The Impact of Natural Gas Revenue on Economic Growth in Tanzania

Gerald J. Kondowe, Nehemiah E. Osoro


This article investigates the linkage between natural gas revenue and economic growth in Tanzania from 2005q1 to 2017q2 periods. The study uses unit root analysis, Gregory Hansen (GH) cointegration test, autoregressive distributed lag (ARDL) bound cointegration test, and the error correction model (ECM). The Zivot and Andrews (ZA) and Clemente-Montares-Reyes (CMR) unit root tests reveal that the series had a mixed order of integration, i.e., I(0) and I(1) with a single structural break. The GH cointegration test suggests that the break date is 2012q1. Both GH and ARDL bound cointegration tests indicate that a long-run relationship exists. The empirical results show that natural gas revenues stimulate economic growth in Tanzania both in the long-run and short-run. Thus, it validates the non-existence of the resource curse hypothesis. Moreover, since the government’s share of revenues increase with gas prices, the study recommends stimulating more economic growth by promoting more uses of natural gas in other sectors of the economy—i.e., industry, transport and households—where gas prices are high. Tanzania must also soon decide on an export-oriented liquefied natural gas (LNG) project to fetch a competitive gas price.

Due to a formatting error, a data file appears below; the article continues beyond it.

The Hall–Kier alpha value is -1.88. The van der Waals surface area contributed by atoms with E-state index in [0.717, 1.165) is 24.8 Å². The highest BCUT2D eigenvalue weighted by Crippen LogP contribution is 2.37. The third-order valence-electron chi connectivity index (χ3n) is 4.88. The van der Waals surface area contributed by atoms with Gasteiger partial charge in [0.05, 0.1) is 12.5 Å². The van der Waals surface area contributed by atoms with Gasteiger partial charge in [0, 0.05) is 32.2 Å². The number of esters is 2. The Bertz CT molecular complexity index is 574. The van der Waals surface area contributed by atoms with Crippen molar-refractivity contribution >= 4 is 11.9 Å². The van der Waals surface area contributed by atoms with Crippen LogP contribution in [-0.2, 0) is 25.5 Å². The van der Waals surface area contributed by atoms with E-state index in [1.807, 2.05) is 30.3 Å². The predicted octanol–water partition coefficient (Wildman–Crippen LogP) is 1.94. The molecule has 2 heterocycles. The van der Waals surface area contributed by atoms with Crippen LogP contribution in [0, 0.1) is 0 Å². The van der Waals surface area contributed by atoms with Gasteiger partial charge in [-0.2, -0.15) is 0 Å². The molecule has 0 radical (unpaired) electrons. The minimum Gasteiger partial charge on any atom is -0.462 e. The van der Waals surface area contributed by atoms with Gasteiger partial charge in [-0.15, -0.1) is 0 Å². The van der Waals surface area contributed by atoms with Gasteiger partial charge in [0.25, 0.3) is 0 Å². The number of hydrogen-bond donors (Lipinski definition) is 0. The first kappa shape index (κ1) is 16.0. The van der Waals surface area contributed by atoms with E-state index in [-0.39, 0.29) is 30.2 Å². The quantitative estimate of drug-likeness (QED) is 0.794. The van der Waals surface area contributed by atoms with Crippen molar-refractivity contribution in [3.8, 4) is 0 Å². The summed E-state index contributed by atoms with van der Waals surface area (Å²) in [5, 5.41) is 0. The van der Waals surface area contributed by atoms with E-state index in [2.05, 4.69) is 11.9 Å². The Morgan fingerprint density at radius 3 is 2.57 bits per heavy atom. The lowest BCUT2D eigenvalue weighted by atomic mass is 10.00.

Keywords: economic, growth, natural gas, revenue, ARDL-ECM


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